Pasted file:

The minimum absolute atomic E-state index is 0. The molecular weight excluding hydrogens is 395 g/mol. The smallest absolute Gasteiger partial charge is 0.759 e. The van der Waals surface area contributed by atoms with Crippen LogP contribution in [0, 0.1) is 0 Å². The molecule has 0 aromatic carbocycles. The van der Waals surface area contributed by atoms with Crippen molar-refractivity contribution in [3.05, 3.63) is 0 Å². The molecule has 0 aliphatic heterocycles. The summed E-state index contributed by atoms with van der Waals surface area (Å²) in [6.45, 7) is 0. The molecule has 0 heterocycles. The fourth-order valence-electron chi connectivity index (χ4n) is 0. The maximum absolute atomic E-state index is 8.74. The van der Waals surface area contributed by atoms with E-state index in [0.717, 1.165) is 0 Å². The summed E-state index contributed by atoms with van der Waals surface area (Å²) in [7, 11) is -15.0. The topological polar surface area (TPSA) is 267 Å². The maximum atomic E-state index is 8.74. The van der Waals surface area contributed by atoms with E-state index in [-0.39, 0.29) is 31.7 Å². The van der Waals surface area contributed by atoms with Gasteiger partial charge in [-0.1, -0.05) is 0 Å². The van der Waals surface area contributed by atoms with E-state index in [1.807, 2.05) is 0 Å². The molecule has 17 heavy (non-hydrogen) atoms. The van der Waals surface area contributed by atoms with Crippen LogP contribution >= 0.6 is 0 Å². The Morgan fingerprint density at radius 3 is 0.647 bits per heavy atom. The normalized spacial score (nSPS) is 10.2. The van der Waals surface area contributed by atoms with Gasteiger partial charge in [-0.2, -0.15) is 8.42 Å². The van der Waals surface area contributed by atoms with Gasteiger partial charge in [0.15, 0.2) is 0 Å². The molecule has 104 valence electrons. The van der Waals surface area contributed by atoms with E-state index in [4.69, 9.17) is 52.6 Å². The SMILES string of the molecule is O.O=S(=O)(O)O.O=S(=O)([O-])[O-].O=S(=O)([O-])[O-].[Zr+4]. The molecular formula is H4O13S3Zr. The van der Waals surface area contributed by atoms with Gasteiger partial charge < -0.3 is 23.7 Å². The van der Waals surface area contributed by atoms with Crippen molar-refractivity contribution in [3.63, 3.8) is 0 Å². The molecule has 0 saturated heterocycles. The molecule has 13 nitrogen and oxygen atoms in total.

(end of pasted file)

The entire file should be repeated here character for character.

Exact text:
The minimum absolute atomic E-state index is 0. The molecular weight excluding hydrogens is 395 g/mol. The smallest absolute Gasteiger partial charge is 0.759 e. The van der Waals surface area contributed by atoms with Crippen LogP contribution in [0, 0.1) is 0 Å². The molecule has 0 aromatic carbocycles. The van der Waals surface area contributed by atoms with Crippen molar-refractivity contribution in [3.05, 3.63) is 0 Å². The molecule has 0 aliphatic heterocycles. The summed E-state index contributed by atoms with van der Waals surface area (Å²) in [6.45, 7) is 0. The molecule has 0 heterocycles. The fourth-order valence-electron chi connectivity index (χ4n) is 0. The maximum absolute atomic E-state index is 8.74. The van der Waals surface area contributed by atoms with E-state index in [0.717, 1.165) is 0 Å². The summed E-state index contributed by atoms with van der Waals surface area (Å²) in [7, 11) is -15.0. The topological polar surface area (TPSA) is 267 Å². The maximum atomic E-state index is 8.74. The van der Waals surface area contributed by atoms with E-state index in [-0.39, 0.29) is 31.7 Å². The van der Waals surface area contributed by atoms with Gasteiger partial charge in [-0.1, -0.05) is 0 Å². The van der Waals surface area contributed by atoms with E-state index in [1.807, 2.05) is 0 Å². The molecule has 17 heavy (non-hydrogen) atoms. The van der Waals surface area contributed by atoms with Crippen LogP contribution >= 0.6 is 0 Å². The Morgan fingerprint density at radius 3 is 0.647 bits per heavy atom. The normalized spacial score (nSPS) is 10.2. The van der Waals surface area contributed by atoms with Gasteiger partial charge in [-0.2, -0.15) is 8.42 Å². The van der Waals surface area contributed by atoms with Gasteiger partial charge in [0.15, 0.2) is 0 Å². The molecule has 104 valence electrons. The van der Waals surface area contributed by atoms with E-state index in [4.69, 9.17) is 52.6 Å². The SMILES string of the molecule is O.O=S(=O)(O)O.O=S(=O)([O-])[O-].O=S(=O)([O-])[O-].[Zr+4]. The molecular formula is H4O13S3Zr. The van der Waals surface area contributed by atoms with Gasteiger partial charge < -0.3 is 23.7 Å². The van der Waals surface area contributed by atoms with Crippen molar-refractivity contribution in [3.63, 3.8) is 0 Å². The molecule has 0 saturated heterocycles. The molecule has 13 nitrogen and oxygen atoms in total.